The People Person

I’ve always been impressed by those who can remember names and connect them with specific faces. For me I can usually only remember one or the other, and generally can’t retain any sort of personal information about someone. I’m just not a “people person.” This can be a problem, and I can foresee complications when I begin my career in the field of marketing. Since marketing is a very people oriented field I need to find some way to increase my recall of names and faces and hopefully some personal information about the many people I meet.

In order to do this I am going to start using Evernote Hello. This app, made by the Evernote Corporation (duh), is designed to take your daily encounters with people and allow you to enter their name, photo (if they aren’t camera shy) and some facts about them into your phone. this way you can keep track of everyone you meet and where you met them and review it as needed. The ratings for the app are not high, however, so I dont know how this little experiment will turn out. But it’s a start right?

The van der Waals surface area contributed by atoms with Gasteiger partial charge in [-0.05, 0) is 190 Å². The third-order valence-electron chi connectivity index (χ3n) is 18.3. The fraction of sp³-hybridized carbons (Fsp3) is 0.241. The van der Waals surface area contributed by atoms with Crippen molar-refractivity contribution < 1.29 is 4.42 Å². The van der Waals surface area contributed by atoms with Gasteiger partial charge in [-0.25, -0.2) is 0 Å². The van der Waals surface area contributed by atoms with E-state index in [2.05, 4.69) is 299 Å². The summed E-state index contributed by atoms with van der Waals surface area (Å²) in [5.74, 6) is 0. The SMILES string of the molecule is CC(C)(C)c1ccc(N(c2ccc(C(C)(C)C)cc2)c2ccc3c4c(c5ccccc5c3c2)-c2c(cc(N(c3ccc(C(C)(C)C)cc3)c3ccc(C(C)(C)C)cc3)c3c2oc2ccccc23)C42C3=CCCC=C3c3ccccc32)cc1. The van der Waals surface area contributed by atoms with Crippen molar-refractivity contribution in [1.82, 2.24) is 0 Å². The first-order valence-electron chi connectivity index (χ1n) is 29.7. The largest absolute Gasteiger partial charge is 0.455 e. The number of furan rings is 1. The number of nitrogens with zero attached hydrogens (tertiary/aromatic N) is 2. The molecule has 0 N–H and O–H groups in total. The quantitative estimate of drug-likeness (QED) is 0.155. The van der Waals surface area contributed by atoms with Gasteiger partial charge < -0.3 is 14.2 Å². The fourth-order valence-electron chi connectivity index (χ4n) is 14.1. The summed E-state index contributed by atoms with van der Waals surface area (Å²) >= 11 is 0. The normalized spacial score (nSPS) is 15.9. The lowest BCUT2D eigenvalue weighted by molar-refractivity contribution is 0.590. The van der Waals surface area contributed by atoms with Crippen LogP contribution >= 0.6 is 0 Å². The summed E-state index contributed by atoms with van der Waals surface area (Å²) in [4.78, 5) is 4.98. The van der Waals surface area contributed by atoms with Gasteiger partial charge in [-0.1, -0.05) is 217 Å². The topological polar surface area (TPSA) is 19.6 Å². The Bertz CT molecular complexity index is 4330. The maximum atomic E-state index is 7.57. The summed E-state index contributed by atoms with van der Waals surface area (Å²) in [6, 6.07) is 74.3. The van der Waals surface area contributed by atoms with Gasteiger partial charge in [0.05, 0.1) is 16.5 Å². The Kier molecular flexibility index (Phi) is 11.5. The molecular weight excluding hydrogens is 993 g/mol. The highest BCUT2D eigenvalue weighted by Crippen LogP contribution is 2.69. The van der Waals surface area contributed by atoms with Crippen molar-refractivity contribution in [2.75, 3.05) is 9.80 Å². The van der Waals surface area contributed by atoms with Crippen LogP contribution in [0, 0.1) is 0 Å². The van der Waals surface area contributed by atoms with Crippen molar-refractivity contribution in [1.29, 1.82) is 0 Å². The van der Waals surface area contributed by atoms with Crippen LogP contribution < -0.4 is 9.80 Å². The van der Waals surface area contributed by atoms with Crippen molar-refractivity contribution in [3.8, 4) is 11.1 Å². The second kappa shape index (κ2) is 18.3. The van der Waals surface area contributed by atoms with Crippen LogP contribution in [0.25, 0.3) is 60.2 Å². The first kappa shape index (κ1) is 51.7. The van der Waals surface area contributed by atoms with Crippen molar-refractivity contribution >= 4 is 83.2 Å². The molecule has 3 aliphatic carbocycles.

Another method I thought of was simply to carry a small notebook with me and record the information I had learned and people I had met as soon as I had free time. A low tech, no pictures version of Evernote’s app.

Does anyone have any other ideas of ways to boost face-to-name recall? If so please leave your comments below!



Sorry for the long absence. I’ve been struggling with what to write as of late, and have been experimenting with different methods to come up with ides. And then it struck me: write about those different methods! So I’m back after a break, hopefully with many new and varied posts! Enjoy.